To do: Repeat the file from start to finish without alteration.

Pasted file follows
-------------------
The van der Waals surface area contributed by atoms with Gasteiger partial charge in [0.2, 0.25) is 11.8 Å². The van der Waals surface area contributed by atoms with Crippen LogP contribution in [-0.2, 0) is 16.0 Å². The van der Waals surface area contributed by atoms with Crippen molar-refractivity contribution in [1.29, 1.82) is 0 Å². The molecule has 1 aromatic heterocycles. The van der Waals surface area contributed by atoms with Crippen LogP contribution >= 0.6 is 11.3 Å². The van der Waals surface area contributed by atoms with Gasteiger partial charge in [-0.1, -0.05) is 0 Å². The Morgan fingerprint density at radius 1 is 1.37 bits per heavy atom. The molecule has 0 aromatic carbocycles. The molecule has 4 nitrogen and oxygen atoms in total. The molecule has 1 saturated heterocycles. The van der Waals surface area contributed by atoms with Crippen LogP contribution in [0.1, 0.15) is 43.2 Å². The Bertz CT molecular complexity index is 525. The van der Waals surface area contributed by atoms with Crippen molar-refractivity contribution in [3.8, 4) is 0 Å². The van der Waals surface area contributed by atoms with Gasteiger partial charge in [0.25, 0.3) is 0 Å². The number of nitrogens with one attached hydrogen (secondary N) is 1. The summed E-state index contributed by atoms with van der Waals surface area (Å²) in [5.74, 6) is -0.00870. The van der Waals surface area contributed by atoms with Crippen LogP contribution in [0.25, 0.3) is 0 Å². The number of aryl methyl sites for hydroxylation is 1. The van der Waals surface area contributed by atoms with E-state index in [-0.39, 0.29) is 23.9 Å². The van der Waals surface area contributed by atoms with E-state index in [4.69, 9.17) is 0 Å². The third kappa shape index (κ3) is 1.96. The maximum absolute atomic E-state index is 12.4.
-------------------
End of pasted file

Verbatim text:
The van der Waals surface area contributed by atoms with Gasteiger partial charge in [0.2, 0.25) is 11.8 Å². The van der Waals surface area contributed by atoms with Crippen LogP contribution in [-0.2, 0) is 16.0 Å². The van der Waals surface area contributed by atoms with Crippen molar-refractivity contribution in [1.29, 1.82) is 0 Å². The molecule has 1 aromatic heterocycles. The van der Waals surface area contributed by atoms with Crippen LogP contribution >= 0.6 is 11.3 Å². The van der Waals surface area contributed by atoms with Gasteiger partial charge in [-0.1, -0.05) is 0 Å². The Morgan fingerprint density at radius 1 is 1.37 bits per heavy atom. The molecule has 0 aromatic carbocycles. The molecule has 4 nitrogen and oxygen atoms in total. The molecule has 1 saturated heterocycles. The van der Waals surface area contributed by atoms with Crippen LogP contribution in [0.1, 0.15) is 43.2 Å². The Bertz CT molecular complexity index is 525. The van der Waals surface area contributed by atoms with Crippen molar-refractivity contribution in [3.8, 4) is 0 Å². The van der Waals surface area contributed by atoms with Gasteiger partial charge in [0.25, 0.3) is 0 Å². The number of nitrogens with one attached hydrogen (secondary N) is 1. The summed E-state index contributed by atoms with van der Waals surface area (Å²) in [5.74, 6) is -0.00870. The van der Waals surface area contributed by atoms with Crippen LogP contribution in [0.25, 0.3) is 0 Å². The number of aryl methyl sites for hydroxylation is 1. The van der Waals surface area contributed by atoms with E-state index in [-0.39, 0.29) is 23.9 Å². The van der Waals surface area contributed by atoms with E-state index in [4.69, 9.17) is 0 Å². The third kappa shape index (κ3) is 1.96. The maximum absolute atomic E-state index is 12.4.